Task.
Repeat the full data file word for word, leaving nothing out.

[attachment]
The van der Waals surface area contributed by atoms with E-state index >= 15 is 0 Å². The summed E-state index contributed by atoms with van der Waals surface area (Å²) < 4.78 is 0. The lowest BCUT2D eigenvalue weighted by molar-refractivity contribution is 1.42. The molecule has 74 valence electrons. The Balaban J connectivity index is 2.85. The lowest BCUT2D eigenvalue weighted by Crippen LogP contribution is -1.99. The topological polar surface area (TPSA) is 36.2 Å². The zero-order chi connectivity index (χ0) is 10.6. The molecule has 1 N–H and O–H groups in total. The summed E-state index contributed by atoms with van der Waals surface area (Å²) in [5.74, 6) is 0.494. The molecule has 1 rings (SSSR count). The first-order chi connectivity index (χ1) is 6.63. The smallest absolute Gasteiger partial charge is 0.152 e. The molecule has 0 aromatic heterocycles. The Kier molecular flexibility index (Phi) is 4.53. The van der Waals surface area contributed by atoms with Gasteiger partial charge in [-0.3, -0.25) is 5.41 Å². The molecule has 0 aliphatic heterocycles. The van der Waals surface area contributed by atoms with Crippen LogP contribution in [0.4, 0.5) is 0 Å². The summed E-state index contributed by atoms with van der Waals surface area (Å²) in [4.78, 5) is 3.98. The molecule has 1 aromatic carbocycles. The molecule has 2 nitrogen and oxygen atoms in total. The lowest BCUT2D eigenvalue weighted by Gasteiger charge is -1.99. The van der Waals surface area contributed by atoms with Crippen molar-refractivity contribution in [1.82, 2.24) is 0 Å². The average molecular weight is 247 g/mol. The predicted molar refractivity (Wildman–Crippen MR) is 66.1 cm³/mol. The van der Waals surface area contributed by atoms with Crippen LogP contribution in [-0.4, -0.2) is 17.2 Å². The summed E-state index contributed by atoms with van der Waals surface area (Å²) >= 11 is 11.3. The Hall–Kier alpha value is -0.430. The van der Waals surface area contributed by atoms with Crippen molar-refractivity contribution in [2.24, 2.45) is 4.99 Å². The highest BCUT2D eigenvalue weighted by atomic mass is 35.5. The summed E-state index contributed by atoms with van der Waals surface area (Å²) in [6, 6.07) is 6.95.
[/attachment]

The van der Waals surface area contributed by atoms with E-state index >= 15 is 0 Å². The summed E-state index contributed by atoms with van der Waals surface area (Å²) < 4.78 is 0. The lowest BCUT2D eigenvalue weighted by molar-refractivity contribution is 1.42. The molecule has 74 valence electrons. The Balaban J connectivity index is 2.85. The lowest BCUT2D eigenvalue weighted by Crippen LogP contribution is -1.99. The topological polar surface area (TPSA) is 36.2 Å². The zero-order chi connectivity index (χ0) is 10.6. The molecule has 1 N–H and O–H groups in total. The summed E-state index contributed by atoms with van der Waals surface area (Å²) in [5.74, 6) is 0.494. The molecule has 1 rings (SSSR count). The first-order chi connectivity index (χ1) is 6.63. The smallest absolute Gasteiger partial charge is 0.152 e. The molecule has 0 aromatic heterocycles. The Kier molecular flexibility index (Phi) is 4.53. The van der Waals surface area contributed by atoms with Gasteiger partial charge in [-0.3, -0.25) is 5.41 Å². The molecule has 0 aliphatic heterocycles. The van der Waals surface area contributed by atoms with Crippen LogP contribution in [0.4, 0.5) is 0 Å². The summed E-state index contributed by atoms with van der Waals surface area (Å²) in [4.78, 5) is 3.98. The molecule has 1 aromatic carbocycles. The molecule has 2 nitrogen and oxygen atoms in total. The lowest BCUT2D eigenvalue weighted by Gasteiger charge is -1.99. The van der Waals surface area contributed by atoms with Crippen molar-refractivity contribution in [1.82, 2.24) is 0 Å². The average molecular weight is 247 g/mol. The predicted molar refractivity (Wildman–Crippen MR) is 66.1 cm³/mol. The van der Waals surface area contributed by atoms with Crippen LogP contribution in [-0.4, -0.2) is 17.2 Å². The summed E-state index contributed by atoms with van der Waals surface area (Å²) >= 11 is 11.3. The Hall–Kier alpha value is -0.430. The van der Waals surface area contributed by atoms with Crippen molar-refractivity contribution in [2.24, 2.45) is 4.99 Å². The highest BCUT2D eigenvalue weighted by atomic mass is 35.5. The summed E-state index contributed by atoms with van der Waals surface area (Å²) in [6, 6.07) is 6.95.